How the Main Line Made a Permanent Mark on Philadelphia Commuters

Suburban Station
Image via Jessica Griffin, Philadelphia Inquirer.

While some might find it confusing that a structure in the heart of Philadelphia carries the name Suburban Station, there is a good reason for it that can be found nearby, writes Katherine Nails for The Philadelphia Inquirer.

Broad Street Suburban Station opened at 16th Street and Pennsylvania Boulevard on Sept. 28, 1930.

It was the city’s terminus for suburban electric trains operated by Pennsylvania Railroad. Instead of being named for where the trains ended up, it was named for where the trains arrived from.

Several stops on the Main Line fed the station, including Bryn Mawr and Haverford. The trains came from other suburban towns in surrounding locales as well: Norristown, Villanova, Paoli, Malvern, Devon. People in the suburbs could hop on the train for a quick shopping trip to the city.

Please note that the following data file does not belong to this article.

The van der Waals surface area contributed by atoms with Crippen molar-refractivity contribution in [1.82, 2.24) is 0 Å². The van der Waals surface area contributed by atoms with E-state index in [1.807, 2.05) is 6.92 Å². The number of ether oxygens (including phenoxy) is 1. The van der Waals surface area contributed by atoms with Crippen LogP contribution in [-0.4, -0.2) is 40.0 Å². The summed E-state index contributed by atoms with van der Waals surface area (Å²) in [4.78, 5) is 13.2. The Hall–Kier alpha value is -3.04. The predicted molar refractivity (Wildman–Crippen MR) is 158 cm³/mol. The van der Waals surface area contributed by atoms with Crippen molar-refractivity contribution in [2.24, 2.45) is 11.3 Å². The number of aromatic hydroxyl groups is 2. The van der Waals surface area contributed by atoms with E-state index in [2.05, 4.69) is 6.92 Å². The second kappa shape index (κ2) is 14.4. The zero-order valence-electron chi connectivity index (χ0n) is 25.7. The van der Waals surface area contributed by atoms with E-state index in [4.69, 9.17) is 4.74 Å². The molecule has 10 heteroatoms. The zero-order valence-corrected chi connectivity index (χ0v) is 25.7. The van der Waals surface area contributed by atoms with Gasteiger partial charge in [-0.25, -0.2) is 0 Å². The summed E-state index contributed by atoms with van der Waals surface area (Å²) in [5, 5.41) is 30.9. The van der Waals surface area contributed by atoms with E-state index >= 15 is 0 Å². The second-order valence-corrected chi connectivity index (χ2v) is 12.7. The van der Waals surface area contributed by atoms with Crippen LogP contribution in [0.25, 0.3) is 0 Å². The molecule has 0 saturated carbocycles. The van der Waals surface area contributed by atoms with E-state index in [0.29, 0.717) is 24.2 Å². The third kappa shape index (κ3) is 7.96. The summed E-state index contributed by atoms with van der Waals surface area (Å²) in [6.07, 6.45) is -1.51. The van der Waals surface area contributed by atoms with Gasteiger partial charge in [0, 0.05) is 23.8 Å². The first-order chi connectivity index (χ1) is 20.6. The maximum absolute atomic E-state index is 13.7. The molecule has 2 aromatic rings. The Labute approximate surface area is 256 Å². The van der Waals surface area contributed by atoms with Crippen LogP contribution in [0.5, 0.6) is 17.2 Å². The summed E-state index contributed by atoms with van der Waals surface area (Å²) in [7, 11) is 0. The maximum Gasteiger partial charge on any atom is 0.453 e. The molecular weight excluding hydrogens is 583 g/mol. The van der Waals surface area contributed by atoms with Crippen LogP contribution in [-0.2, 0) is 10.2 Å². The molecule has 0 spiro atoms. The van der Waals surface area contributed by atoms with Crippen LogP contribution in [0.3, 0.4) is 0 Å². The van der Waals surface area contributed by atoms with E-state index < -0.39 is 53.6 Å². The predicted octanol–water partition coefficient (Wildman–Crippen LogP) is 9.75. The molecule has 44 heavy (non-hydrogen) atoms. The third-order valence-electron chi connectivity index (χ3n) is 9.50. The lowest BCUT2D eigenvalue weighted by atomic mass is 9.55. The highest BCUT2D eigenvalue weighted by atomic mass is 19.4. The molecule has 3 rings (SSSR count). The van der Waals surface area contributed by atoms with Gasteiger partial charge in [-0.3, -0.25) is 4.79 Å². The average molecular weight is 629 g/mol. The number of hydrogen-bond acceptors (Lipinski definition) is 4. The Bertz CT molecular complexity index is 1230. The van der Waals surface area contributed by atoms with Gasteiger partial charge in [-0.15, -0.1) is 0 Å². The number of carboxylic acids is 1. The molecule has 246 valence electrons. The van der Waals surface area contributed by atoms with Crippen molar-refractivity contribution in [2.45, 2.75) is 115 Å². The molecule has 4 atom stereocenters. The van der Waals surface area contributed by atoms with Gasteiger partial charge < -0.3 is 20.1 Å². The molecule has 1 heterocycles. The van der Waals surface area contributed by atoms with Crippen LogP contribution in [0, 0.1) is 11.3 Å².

Now, it’s a way of life.

These lines were a precursor to SEPTA’s Regional Rail system, which has kept its hub-and spoke-model largely unchanged since the early 1900s. The routes remain the same as they were 100 years ago, with the sole exception of a commuter rail tunnel added under Center City in 1984.

To this day, Suburban Station continues to serve as one of the central hubs in Philadelphia for commuter trains.

Read more about Suburban Station in The Philadelphia Inquirer.

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